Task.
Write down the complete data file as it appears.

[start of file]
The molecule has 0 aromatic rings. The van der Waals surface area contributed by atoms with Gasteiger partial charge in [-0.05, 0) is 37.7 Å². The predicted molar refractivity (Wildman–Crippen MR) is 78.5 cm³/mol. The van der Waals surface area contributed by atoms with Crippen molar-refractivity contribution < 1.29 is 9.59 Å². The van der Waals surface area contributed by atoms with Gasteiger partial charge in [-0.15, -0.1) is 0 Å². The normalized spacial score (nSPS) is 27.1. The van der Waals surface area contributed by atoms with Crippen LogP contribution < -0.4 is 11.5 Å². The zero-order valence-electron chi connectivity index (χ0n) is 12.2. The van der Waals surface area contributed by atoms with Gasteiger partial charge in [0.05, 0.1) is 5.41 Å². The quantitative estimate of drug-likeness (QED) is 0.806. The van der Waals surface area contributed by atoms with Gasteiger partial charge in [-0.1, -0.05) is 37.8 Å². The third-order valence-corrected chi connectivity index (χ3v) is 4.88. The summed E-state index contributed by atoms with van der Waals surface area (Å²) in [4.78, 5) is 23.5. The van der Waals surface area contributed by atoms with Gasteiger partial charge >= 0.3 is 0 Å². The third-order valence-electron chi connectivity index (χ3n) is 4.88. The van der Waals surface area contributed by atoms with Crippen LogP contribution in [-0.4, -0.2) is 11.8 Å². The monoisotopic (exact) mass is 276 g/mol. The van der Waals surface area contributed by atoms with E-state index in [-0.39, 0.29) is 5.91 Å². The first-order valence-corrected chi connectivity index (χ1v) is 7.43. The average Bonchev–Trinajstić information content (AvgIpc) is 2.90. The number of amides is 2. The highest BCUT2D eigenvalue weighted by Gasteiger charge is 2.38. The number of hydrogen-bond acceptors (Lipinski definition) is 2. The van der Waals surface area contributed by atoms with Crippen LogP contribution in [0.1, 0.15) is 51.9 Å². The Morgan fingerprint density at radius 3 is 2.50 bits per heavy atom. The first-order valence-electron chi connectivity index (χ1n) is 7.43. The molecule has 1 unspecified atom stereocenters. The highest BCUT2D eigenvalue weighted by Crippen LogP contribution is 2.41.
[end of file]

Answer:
The molecule has 0 aromatic rings. The van der Waals surface area contributed by atoms with Gasteiger partial charge in [-0.05, 0) is 37.7 Å². The predicted molar refractivity (Wildman–Crippen MR) is 78.5 cm³/mol. The van der Waals surface area contributed by atoms with Crippen molar-refractivity contribution < 1.29 is 9.59 Å². The van der Waals surface area contributed by atoms with Gasteiger partial charge in [-0.15, -0.1) is 0 Å². The normalized spacial score (nSPS) is 27.1. The van der Waals surface area contributed by atoms with Crippen LogP contribution < -0.4 is 11.5 Å². The zero-order valence-electron chi connectivity index (χ0n) is 12.2. The van der Waals surface area contributed by atoms with Gasteiger partial charge in [0.05, 0.1) is 5.41 Å². The quantitative estimate of drug-likeness (QED) is 0.806. The van der Waals surface area contributed by atoms with Gasteiger partial charge in [-0.1, -0.05) is 37.8 Å². The third-order valence-corrected chi connectivity index (χ3v) is 4.88. The summed E-state index contributed by atoms with van der Waals surface area (Å²) in [4.78, 5) is 23.5. The van der Waals surface area contributed by atoms with Gasteiger partial charge >= 0.3 is 0 Å². The third-order valence-electron chi connectivity index (χ3n) is 4.88. The van der Waals surface area contributed by atoms with Crippen LogP contribution in [-0.4, -0.2) is 11.8 Å². The monoisotopic (exact) mass is 276 g/mol. The van der Waals surface area contributed by atoms with E-state index in [-0.39, 0.29) is 5.91 Å². The first-order valence-corrected chi connectivity index (χ1v) is 7.43. The average Bonchev–Trinajstić information content (AvgIpc) is 2.90. The number of amides is 2. The highest BCUT2D eigenvalue weighted by Gasteiger charge is 2.38. The number of hydrogen-bond acceptors (Lipinski definition) is 2. The van der Waals surface area contributed by atoms with Crippen LogP contribution in [0.1, 0.15) is 51.9 Å². The Morgan fingerprint density at radius 3 is 2.50 bits per heavy atom. The first-order valence-electron chi connectivity index (χ1n) is 7.43. The molecule has 1 unspecified atom stereocenters. The highest BCUT2D eigenvalue weighted by Crippen LogP contribution is 2.41.